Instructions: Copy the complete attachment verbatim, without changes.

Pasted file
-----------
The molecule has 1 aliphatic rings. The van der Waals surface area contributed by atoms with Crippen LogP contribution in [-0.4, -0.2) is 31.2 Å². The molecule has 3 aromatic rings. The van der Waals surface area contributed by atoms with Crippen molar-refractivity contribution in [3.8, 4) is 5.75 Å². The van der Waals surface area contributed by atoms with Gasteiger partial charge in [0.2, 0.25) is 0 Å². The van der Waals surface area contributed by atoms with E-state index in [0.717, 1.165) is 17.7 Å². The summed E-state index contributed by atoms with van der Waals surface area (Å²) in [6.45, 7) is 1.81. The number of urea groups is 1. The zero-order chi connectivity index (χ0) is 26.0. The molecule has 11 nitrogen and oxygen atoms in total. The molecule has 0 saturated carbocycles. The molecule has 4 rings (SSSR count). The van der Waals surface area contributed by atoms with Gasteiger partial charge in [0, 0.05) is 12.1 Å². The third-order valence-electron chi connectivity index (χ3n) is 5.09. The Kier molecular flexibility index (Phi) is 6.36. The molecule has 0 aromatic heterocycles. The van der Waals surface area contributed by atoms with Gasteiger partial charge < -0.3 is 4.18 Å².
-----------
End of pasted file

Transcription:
The molecule has 1 aliphatic rings. The van der Waals surface area contributed by atoms with Crippen LogP contribution in [-0.4, -0.2) is 31.2 Å². The molecule has 3 aromatic rings. The van der Waals surface area contributed by atoms with Crippen molar-refractivity contribution in [3.8, 4) is 5.75 Å². The van der Waals surface area contributed by atoms with Gasteiger partial charge in [0.2, 0.25) is 0 Å². The van der Waals surface area contributed by atoms with E-state index in [0.717, 1.165) is 17.7 Å². The summed E-state index contributed by atoms with van der Waals surface area (Å²) in [6.45, 7) is 1.81. The number of urea groups is 1. The zero-order chi connectivity index (χ0) is 26.0. The molecule has 11 nitrogen and oxygen atoms in total. The molecule has 0 saturated carbocycles. The molecule has 4 rings (SSSR count). The van der Waals surface area contributed by atoms with Gasteiger partial charge in [0, 0.05) is 12.1 Å². The third-order valence-electron chi connectivity index (χ3n) is 5.09. The Kier molecular flexibility index (Phi) is 6.36. The molecule has 0 aromatic heterocycles. The van der Waals surface area contributed by atoms with Gasteiger partial charge < -0.3 is 4.18 Å².